Least-squares Regression Line from Summary Data?

A study by the Berkeley Institute of Human Development (see the book Statistics by Freedman et al., listed in the back of the book) reported the following summary data for a sample of $n = 66$ California boys: $r = 0.79.$ At age 6, average height 47 in., standard deviation 1.7 in. At age 18, average height 68 in., standard deviation 2.6 in

Suppose that you wanted to predict the past value of 6-year-old height (Y) from knowledge of 18-year-old height (x). Find the equation for the appropriate least-squares line. What is the corresponding value of $S_e?$

$\hat Y$ = ? $S_e$ = ?

I'm absolutely lost here as my professor didn't go too in depth into tackling these word problems. Any help would be appreciated, thank you!

I'll leave the numerical computations to you. Here is an outline of what I think you need to do:

Data and notation. You have data $x_i$ at age 18: $n = 66, \bar x = 68, S_x = 2.6,$ and data $Y_i$ for the same $n$ boys at age 6: $\bar Y = 47, S_y = 1.7.$ Also, sample correlation $r_{x,Y} = 0.79.$

To establish notation: your regression model is $Y_i = \beta_0 + \beta_1 x_i + e_i,$ where $e_i$ are independent and from $\mathsf{Norm}(0, \sigma).$ The unknown parameters to be estimated are the y-intercept $\beta_0$ and the slope $\beta_1$ of the regression line, and the SD $\sigma$ of the 'noise' about the line.

Estimating parameters of the linear model. The estimate of $\beta_1$ is $b_1 = r_{x,Y}S_Y/S_x.$ Then because the regression line must pass through the 'center of gravity' $(\bar x, \bar Y)$ of the scatterplot of the $(x_, Y_i),$ you have $\bar Y = b_0 + b_1\bar x.$ You are given the information to find $b_1,$ and once you have that, you can solve to find $b_0.$ Then you can write the 'least-squares' (estimated) regression line as $$\hat Y_i = b_0 + b_1X_i.$$

Prediction. Now suppose we have a 'new' boy (whose measurements were not used to find the regression line). If his height at age 18 is $x_0,$ then his 'predicted' height at age 6 is $\hat Y_0 = b_0 + b_1x_0.$

Of course, we cannot expect this predicted height at 6 years will be exactly correct. First, the new boy will have his own discrepancy from the true regression line $Y = \beta_0 = \beta_1 x.$ Second, we do not know the true regression line, but only the 'least-squares' line with estimates $b_0$ and $b_1.$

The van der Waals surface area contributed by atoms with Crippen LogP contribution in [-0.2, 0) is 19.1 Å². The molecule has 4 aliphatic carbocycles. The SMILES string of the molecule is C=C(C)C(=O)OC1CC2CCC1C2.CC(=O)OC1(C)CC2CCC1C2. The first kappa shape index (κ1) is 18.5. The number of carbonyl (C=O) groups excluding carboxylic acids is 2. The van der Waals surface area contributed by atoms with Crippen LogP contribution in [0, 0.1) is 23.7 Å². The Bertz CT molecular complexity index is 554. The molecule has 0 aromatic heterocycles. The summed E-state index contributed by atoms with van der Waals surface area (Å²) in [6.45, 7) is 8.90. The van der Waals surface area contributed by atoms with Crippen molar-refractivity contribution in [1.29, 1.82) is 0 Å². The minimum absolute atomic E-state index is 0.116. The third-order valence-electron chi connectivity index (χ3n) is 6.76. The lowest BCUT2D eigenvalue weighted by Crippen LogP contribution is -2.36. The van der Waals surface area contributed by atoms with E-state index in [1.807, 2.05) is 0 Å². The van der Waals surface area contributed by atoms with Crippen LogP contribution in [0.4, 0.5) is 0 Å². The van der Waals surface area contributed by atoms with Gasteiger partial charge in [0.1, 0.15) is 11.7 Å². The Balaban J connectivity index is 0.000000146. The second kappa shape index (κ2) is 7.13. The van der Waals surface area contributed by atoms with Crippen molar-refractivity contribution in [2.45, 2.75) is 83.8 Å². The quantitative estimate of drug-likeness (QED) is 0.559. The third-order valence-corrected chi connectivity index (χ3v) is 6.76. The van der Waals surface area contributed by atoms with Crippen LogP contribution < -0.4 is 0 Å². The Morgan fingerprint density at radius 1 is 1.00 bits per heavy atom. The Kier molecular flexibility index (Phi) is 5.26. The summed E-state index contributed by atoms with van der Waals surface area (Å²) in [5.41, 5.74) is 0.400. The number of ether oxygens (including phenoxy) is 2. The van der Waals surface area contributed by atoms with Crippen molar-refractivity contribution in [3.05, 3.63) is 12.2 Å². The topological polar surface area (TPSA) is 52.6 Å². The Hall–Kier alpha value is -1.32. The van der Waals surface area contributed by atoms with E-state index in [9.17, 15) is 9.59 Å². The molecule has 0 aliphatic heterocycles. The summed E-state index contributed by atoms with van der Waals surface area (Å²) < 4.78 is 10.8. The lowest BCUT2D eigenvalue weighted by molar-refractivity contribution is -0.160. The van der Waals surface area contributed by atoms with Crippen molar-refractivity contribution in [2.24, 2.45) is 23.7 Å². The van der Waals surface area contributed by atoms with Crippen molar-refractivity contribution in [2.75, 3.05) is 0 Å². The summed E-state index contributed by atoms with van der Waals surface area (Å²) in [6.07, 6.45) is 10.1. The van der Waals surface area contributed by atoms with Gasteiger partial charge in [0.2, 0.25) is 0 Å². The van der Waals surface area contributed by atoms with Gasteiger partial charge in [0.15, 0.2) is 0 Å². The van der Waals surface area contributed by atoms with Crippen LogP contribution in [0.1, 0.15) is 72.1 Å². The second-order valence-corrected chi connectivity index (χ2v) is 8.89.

If you look in your text or notes, you should find a formula to get a 95% prediction interval for $Y_0$ that gives an idea how far wrong your estimate of the 6-yr height might be. That formula requires you to know the estimate $S_e$ of the $\sigma$ in the original regression model. (Sometimes $S_e$ is written as $S_{Y|x}$ to emphasize we are using heights at 18 years to predict heights at 6 years.) One version of this formula is as follows:

$$\hat Y_0 \pm t^*S_e\sqrt{1 + \frac1n + \frac{(x_0 - \bar x)^2}{(n-1)S_x^2}},$$ where (at confidence level 95%) $t^*$ cuts 2.5% from the upper tail of Student's t distribution with $n - 2$ degrees of freedom. [Inside the square-root sign: the term $1$ recognizes that we are predicting for a 'new' value, the term $1/n$ recognizes that $b_0$ is only an estimate of $\beta_0$; and the third term recognizes that an error in estimating the slope becomes more serious the farther $x_0$ is from $\bar x.]$

I don't know what method you are supposed to use find $S_e.$ There are various possibilities. One formula that I have used is: $$S_e^2 = \frac{n-1}{n-2}S_Y^2(1 - r_{x,Y}^2).$$

Notes: (i) The formal definition of this estimate of $\sigma^2$ is $S_e^2 = \frac{\sum_i(\hat Y_i - Y_i)^2}{n-2} = \frac{1}{n-2}\sum_i d_i^2,$ where the $d_i$'s are called residuals. However, you have only summary information about the 'original' values $Y_i$ not the values themselves, so you can't use the definition (directly) to find $S_e.$

(ii) The estimated line is called the 'least-squares' line because $b_0$ and $b_1$ are chosen to minimize $\sum_i d_i^2.$

(iii) The displayed formula for $S_e^2$ has some intuitive value: If $r_{x,y}^2 = 1,$ then all points $(x_i, Y_i)$ lie exactly on the regression line and all $d_i \equiv 0;$ if $r_{x,Y}^2 \approx 0,$ then $S_e \approx S_Y,$ and the regression procedure has no predictive value.

(iv) Prediction of $\hat Y_0$ from a new $x_0$ is not recommended if $x_0$ is far outside the span $(\min(x_i), \max(x_i))$ of the $x_i$'s used to get the regression line.

(v) Ordinarily, one might try to use heights at 6 years to predict heights at 18 years. That would be an entirely different regression procedure. Correlation is symmetrical: $r_{x,y} = r_{y,x};$ but correlation is not: $S_{y|x}$ need not be the same as $S_{x|y}.$

• Thank you so much BruceET! This was very helpful. This helped a lot in understanding the textbook; I will reread it and compare it to your data notation (which helped immensely) and try to understand it more. Again, thanks for the explanation! – Sonja Dec 15 '17 at 4:40